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Evangelical Left Plots D.C. Pacifist Summit

Posted By Mark D. Tooley On August 23, 2012 @ 12:00 am In Daily Mailer,FrontPage | 44 Comments

Determined to neutralize historically pro-national security evangelicals, the Evangelical Left will convene next month at Georgetown University for: “Evangelicals for Peace: A Summit on Christian Moral Responsibility in the 21st Century.”

“I am profoundly disturbed by the American evangelical response to war, terrorism and national security,” explained one summit endorser in his invitation, Rick Love.  “Far too many evangelicals in the U.S. have blunted the moral edge of what it means to follow Jesus, especially in a Post 9/11 world.”

According to the Evangelical Left critique, evangelicals join most Americans in being too enthusiastic about defending the country rather than offering the preferred mournful apologies.

“Instead of being salt and light, we have embraced a flag-waving patriotism that dulls our conscience to Jesus’ commands and blinds us to our moral responsibilities toward our neighbors and nations,” explains Love, head of Peace Catalyst International.  “As a whole, we have uncritically supported the three wars in which we are now enmeshed (Afghanistan, Iraq, and the ‘war on terror’).”

On his website, Love cites “nonviolent resistance” as the alternative to war, and he remembers its success especially in 1989, when repressive regimes fell peacefully in East Europe, South Africa, Chile and elsewhere.   But those peaceful movements did not emerge from a vacuum.  The resurgence of American military, political and economic power in the 1980’s, starkly contrasting with the 1970’s, created the living space for peaceful democratic movements to emerge.   Peaceful resistance would not have worked in 1979, which is better recalled as the year of the Soviet invasion of Afghanistan and of the murderously repressive (though initially peaceful thanks to the Shah’s refusal to fight for power) Islamist revolution in Iran.

Will “Evangelicals for Peace: A Summit on Christian Moral Responsibility in the 21st Century” fully remember the lessons of the 20th century, when naïve appeals for peace often facilitated ghastly wars and genocides?  It’s doubtful.

Few evangelicals or anybody of good will would disagree that “peace” is usually a laudable goal if not purchased at the price of gross injustice, or if achieved only temporarily while ensuring ultimate war that the measured threat of force may have deterred.   But the line up at this evangelical summit is weighted towards pacifists who oppose any meaningful use of force.  It also is slanted towards voices prone to portraying America as the chief threat to peace in the world.

Serious presentation of traditional Christian teachings about the state’s vocation for wielding force in defense of justice and the innocent would, based on the speakers, seems mostly to be lacking.  Instead, it appears it will primarily be a gabfest uninterested in deep moral reflection and instead seeking the rhetorical satisfaction of denouncing violence and its ostensibly wicked advocates.

Chief among the speakers will be Sojourners chief Jim Wallis, a pacifist, although typically coy about fully admitting it.  Having largely moved away from his angry anti-American rhetoric of earlier decades, when he portrayed the U.S. and not the Soviet bloc as the chief threat to world peace, Wallis still opposes any meaningful use of military force no matter the threat.  If tyrants and aggressors, no matter their atrocities, can only be countered morally by activist Christian Peacemaking Teams, then is there really a serious claim to “Christian moral responsibility?”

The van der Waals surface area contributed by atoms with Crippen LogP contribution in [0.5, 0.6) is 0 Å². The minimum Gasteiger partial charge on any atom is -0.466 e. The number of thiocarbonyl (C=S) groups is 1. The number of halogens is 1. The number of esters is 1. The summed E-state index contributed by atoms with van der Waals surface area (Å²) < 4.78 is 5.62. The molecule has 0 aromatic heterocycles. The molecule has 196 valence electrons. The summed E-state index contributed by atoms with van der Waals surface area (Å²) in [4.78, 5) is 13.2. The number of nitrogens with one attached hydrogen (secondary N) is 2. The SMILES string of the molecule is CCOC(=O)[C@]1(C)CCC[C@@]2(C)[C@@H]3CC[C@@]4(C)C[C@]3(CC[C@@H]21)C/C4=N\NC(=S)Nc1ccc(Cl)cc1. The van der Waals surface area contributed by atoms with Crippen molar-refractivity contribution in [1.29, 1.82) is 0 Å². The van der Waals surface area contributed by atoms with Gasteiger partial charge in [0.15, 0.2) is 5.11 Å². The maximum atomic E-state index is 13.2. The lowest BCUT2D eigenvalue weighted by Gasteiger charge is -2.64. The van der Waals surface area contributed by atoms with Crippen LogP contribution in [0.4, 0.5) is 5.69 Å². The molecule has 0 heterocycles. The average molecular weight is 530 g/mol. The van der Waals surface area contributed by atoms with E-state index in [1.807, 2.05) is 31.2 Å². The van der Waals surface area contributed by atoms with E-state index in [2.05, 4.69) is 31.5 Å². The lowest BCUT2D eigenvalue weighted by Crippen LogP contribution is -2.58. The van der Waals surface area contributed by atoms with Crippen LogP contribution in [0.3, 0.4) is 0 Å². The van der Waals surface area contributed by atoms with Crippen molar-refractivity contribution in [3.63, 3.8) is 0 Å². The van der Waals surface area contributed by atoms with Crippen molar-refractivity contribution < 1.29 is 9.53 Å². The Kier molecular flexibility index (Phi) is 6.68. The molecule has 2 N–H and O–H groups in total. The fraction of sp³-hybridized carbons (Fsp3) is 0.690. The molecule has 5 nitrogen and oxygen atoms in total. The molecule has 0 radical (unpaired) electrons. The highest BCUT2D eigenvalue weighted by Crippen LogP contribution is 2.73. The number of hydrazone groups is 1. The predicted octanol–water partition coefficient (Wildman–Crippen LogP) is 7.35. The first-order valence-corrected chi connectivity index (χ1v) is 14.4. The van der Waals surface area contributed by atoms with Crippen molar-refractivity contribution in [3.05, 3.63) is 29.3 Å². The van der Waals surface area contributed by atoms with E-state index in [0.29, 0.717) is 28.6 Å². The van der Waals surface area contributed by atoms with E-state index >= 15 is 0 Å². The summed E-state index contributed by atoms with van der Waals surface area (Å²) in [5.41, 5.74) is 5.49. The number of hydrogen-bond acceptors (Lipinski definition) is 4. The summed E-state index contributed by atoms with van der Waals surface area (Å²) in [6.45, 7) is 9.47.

Other speakers include Glenn Stassen of Fuller Seminary and David Gushee of Mercer College, both of whom have become largely functional pacifists, unable to identify any clear situation that clearly attains Christian Just War standards.  Both outspokenly opposed U.S. “torture” after 9-11, with a very wide definition of what qualifies as “torture.”  And both have largely opposed nearly all U.S. national security responses to 9-11.

Also involved in Gushee’s anti-“torture” group was the above quoted event co-sponsor Rick Love, whose endorsement cites a colleague’s appeal that “evangelical, Bible-believing Christians [should] be the least supportive of going to war, rather than the most supportive.”  But shouldn’t the right response depend on the situation? Traditional Just War teaching, contrary to modern interpretations that it endeavors only to restrict war, at times compels war as a matter of intrinsic justice.  Should ostensibly righteous people remain peaceful if confronted by mass murder, extreme tyranny, or flagrant aggression?  The traditional Christian answer is “no.”

Rick Love explains that “Jesus deserves our ultimate allegiance,” and he merely wants to be a “faithful follower of Jesus…in the public sphere.”  The official summit invite asks:  “As a follower of the Prince of Peace, are you trying to discern how you should respond to war, terrorism and national security?  The clear implication is that most evangelicals have not successfully upheld Jesus while waving the flag for America.

Besides Love’s group, other sponsors include Wallis’ Sojourners, the also pacifist Evangelicals for Social Action, the leftist New Evangelical Partnership for the Common Good, and the World Evangelical Alliance, which professes to represent 600 million evangelicals globally.

Maybe this evangelical peace summit will surprisingly include strong voices that robustly challenge the Evangelical Left’s too often pat appeals to pacifism.  A couple persons on the agenda offer that possibility. But the chief direction seems to be the attempted emasculation of evangelical support for a just and decent world that desperately requires American strategic strength.

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